The patristic period began with some of the fathers who remembered the apostles John or Peter personally. They did not see Jesus in the flesh, but they had a personal share in the transmission of the apostles' testimony. 

The golden period of the fathers runs from the fourth to the sixth century.  Most date the end of the age of the Fathers of the West with the death of Isidore of Seville in 636, and the age of the Fathers of the East with the death of John Damascene in 749. 

What characterizes a father of the church?
What qualified someone to be recognized as a "father of the church"?  There are four key characteristics. First, their antiquity. The first church father is Clement of Rome, who wrote his letter around the year 96 AD. The early fathers lived and breathed the scriptures and the teachings of the apostles. They were the disciples of—and the disciples of the disciples of—the apostles. They demonstrate how Christ is present in all the Scriptures, from Genesis through Revelations.  [See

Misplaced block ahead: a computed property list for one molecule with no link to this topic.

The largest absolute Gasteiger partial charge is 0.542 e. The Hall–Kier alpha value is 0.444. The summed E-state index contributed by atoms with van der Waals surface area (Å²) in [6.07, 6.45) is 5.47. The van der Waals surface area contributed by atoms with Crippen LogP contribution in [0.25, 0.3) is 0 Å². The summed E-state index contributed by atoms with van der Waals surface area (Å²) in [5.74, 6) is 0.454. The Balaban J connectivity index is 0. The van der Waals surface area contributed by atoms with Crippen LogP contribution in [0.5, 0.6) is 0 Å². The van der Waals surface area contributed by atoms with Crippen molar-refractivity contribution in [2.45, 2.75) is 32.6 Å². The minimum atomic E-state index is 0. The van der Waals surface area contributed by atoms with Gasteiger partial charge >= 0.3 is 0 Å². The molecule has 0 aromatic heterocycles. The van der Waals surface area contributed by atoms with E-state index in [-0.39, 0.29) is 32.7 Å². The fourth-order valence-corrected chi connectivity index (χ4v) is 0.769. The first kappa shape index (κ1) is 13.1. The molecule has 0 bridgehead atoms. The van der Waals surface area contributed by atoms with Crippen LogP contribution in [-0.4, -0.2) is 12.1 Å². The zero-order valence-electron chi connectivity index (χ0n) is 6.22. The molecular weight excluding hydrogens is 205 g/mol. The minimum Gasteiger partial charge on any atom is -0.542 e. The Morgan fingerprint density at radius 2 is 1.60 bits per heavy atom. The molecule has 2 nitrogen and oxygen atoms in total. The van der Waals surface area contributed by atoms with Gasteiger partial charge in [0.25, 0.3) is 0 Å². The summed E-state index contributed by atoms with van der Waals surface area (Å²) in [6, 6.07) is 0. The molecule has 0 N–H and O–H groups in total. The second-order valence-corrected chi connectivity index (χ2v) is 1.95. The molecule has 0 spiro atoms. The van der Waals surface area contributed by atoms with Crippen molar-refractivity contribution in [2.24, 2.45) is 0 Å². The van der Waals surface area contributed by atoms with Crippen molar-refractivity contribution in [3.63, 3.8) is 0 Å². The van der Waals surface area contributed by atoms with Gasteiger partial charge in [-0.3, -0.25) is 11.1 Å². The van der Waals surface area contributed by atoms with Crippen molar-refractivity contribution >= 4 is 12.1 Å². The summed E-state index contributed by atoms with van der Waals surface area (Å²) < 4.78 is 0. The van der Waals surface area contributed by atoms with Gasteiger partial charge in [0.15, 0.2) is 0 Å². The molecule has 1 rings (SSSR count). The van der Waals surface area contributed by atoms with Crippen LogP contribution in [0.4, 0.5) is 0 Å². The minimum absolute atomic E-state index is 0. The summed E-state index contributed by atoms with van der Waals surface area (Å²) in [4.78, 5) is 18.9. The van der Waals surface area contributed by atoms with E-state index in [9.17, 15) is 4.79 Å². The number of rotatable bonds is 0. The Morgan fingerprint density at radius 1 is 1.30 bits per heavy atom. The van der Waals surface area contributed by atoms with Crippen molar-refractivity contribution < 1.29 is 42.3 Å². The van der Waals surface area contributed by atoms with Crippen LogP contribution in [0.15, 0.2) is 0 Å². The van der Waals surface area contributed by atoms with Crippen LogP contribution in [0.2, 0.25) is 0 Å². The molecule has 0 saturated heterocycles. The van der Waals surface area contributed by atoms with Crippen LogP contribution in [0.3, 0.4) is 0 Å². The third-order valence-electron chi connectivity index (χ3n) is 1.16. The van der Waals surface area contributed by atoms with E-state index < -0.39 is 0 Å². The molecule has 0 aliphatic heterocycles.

How the Scriptures are one book in Christ.] 

A second characteristic of the church fathers is their holiness of life. They studied, meditated, and lived as faithful witnesses of the gospel. And they exhibited a tremendous zeal for God and the Scriptures. They have much to teach us about reverence for God's word and for study and meditation upon it.